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The book is a comparative study of identity shifts in two large ethnic groups in Matabeleland, Zimbabwe. The study begins in 1860, a year after the establishment of the Inyati mission station in the Ndebele Kingdom, and ends in the postcolonial period.
Author: Enocent Msindo
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Author Enocent Msindo asserts that-despite what many social historians have argued-the creation of ethnic identity in Matabeleland was not solely the result of colonial rule and the new colonial African elites, but that African ethnic consciousness existed prior to this time, formed and shaped by ordinary members of these ethnic groups.
During this period, the interaction of the Kalanga and Ndebele fed the development of complex ethnic, regional, cultural, and subnationalist identities. By examining the complexities of identities in this region, Msindo uncovers hidden, alternative, and unofficial histories; contested claims to land and civic authority; the politics of language; the struggles of communities defined as underdogs; and the different ways by which the dominant Ndebele have dealt with their regional others, the Kalanga.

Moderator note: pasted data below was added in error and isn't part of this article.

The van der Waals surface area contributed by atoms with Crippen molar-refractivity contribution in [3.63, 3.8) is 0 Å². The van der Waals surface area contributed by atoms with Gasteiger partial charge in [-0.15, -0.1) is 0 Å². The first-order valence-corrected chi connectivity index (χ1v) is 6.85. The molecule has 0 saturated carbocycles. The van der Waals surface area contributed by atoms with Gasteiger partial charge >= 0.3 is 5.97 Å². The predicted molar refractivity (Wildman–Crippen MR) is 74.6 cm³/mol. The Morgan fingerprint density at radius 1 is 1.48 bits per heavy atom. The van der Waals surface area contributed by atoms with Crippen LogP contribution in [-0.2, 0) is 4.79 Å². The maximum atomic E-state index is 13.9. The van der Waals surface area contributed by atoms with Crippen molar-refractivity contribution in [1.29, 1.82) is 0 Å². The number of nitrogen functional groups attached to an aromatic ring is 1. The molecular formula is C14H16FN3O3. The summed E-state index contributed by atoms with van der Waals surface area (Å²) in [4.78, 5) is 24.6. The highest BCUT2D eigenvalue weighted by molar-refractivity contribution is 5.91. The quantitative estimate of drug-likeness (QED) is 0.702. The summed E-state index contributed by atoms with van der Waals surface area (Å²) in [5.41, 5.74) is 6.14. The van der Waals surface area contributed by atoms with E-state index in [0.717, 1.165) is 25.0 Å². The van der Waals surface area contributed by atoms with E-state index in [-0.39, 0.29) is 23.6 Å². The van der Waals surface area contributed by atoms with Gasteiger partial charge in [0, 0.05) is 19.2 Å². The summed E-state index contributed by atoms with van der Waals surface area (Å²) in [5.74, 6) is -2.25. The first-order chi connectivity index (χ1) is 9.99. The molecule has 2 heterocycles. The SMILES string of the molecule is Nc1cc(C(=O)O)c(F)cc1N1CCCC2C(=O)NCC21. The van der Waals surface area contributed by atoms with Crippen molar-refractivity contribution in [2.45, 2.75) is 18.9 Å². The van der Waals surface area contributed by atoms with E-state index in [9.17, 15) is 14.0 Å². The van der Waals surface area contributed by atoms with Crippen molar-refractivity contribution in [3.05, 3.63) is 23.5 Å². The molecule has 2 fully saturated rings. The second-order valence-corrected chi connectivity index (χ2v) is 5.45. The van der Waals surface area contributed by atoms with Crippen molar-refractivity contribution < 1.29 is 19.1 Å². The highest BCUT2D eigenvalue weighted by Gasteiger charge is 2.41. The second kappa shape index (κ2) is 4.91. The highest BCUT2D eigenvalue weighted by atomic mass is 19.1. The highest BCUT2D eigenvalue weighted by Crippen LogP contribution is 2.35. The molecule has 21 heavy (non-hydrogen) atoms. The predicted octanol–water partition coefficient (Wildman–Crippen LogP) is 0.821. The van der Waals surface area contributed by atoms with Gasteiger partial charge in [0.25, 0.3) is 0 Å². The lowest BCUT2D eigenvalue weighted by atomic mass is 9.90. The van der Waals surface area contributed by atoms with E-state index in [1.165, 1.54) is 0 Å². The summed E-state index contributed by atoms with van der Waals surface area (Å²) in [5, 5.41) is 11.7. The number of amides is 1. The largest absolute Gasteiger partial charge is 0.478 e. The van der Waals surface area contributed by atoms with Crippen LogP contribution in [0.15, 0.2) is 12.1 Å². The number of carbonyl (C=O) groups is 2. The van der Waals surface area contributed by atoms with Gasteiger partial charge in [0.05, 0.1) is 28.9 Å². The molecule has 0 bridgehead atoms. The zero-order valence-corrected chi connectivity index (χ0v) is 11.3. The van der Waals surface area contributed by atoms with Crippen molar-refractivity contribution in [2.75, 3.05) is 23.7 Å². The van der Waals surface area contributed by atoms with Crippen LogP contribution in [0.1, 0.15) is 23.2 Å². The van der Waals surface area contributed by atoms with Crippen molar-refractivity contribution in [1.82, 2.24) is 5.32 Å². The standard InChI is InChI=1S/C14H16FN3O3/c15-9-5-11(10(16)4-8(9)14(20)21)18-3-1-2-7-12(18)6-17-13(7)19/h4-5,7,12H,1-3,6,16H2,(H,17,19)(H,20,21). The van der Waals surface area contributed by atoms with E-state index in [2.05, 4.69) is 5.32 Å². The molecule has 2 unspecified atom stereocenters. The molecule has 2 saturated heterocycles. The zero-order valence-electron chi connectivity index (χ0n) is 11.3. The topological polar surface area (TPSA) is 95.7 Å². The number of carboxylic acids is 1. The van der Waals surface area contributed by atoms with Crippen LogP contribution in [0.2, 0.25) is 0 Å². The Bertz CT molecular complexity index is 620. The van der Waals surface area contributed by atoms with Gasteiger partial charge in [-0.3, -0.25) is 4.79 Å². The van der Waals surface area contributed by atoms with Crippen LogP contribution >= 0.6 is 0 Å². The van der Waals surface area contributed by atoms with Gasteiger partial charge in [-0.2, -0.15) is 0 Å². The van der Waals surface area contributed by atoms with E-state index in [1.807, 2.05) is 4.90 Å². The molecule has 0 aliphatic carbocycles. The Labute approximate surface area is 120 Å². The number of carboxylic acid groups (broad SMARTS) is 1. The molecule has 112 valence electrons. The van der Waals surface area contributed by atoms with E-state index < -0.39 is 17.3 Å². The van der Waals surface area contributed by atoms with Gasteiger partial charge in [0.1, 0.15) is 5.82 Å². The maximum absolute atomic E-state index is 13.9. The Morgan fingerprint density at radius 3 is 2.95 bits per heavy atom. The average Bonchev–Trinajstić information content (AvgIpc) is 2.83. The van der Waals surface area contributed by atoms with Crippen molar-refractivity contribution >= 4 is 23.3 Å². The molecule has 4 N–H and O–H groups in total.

The book ultimately demonstrates the ways in which debates around ethnicity and other identities in Zimbabwe-and in Matabeleland in particular-relate to wider issues in both rural and urban Zimbabwe past and present.